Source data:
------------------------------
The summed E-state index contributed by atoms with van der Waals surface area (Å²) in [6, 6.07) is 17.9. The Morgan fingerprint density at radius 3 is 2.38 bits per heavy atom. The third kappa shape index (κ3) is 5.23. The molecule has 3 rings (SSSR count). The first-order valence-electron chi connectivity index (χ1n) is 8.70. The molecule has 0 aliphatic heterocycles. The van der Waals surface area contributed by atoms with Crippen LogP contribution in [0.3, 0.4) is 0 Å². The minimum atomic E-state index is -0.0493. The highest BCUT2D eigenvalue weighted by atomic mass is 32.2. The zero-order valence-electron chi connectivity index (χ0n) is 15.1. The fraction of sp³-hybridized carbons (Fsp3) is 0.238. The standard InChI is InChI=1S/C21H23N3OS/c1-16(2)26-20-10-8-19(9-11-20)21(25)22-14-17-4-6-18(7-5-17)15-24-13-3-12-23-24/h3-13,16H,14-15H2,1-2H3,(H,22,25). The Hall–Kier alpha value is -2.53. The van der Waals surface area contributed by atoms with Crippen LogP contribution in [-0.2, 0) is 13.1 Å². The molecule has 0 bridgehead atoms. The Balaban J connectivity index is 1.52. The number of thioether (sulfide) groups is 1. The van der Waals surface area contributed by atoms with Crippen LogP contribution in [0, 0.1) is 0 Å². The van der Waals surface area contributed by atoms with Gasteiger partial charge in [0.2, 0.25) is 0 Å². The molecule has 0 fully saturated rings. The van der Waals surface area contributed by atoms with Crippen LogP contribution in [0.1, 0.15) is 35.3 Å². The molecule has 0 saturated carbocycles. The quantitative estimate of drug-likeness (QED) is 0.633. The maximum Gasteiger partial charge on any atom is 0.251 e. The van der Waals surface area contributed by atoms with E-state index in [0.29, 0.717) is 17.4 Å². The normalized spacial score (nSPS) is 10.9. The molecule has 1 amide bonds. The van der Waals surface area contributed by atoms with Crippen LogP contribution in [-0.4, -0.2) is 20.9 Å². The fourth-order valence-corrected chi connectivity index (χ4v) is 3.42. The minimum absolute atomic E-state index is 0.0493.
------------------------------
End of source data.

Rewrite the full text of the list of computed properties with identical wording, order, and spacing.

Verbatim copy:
The summed E-state index contributed by atoms with van der Waals surface area (Å²) in [6, 6.07) is 17.9. The Morgan fingerprint density at radius 3 is 2.38 bits per heavy atom. The third kappa shape index (κ3) is 5.23. The molecule has 3 rings (SSSR count). The first-order valence-electron chi connectivity index (χ1n) is 8.70. The molecule has 0 aliphatic heterocycles. The van der Waals surface area contributed by atoms with Crippen LogP contribution in [0.3, 0.4) is 0 Å². The minimum atomic E-state index is -0.0493. The highest BCUT2D eigenvalue weighted by atomic mass is 32.2. The zero-order valence-electron chi connectivity index (χ0n) is 15.1. The fraction of sp³-hybridized carbons (Fsp3) is 0.238. The standard InChI is InChI=1S/C21H23N3OS/c1-16(2)26-20-10-8-19(9-11-20)21(25)22-14-17-4-6-18(7-5-17)15-24-13-3-12-23-24/h3-13,16H,14-15H2,1-2H3,(H,22,25). The Hall–Kier alpha value is -2.53. The van der Waals surface area contributed by atoms with Crippen LogP contribution in [-0.2, 0) is 13.1 Å². The molecule has 0 bridgehead atoms. The Balaban J connectivity index is 1.52. The number of thioether (sulfide) groups is 1. The van der Waals surface area contributed by atoms with Crippen LogP contribution in [0, 0.1) is 0 Å². The van der Waals surface area contributed by atoms with Gasteiger partial charge in [0.2, 0.25) is 0 Å². The molecule has 0 fully saturated rings. The van der Waals surface area contributed by atoms with Crippen LogP contribution in [0.1, 0.15) is 35.3 Å². The molecule has 0 saturated carbocycles. The quantitative estimate of drug-likeness (QED) is 0.633. The maximum Gasteiger partial charge on any atom is 0.251 e. The van der Waals surface area contributed by atoms with E-state index in [0.29, 0.717) is 17.4 Å². The normalized spacial score (nSPS) is 10.9. The molecule has 1 amide bonds. The van der Waals surface area contributed by atoms with Crippen LogP contribution in [-0.4, -0.2) is 20.9 Å². The fourth-order valence-corrected chi connectivity index (χ4v) is 3.42. The minimum absolute atomic E-state index is 0.0493.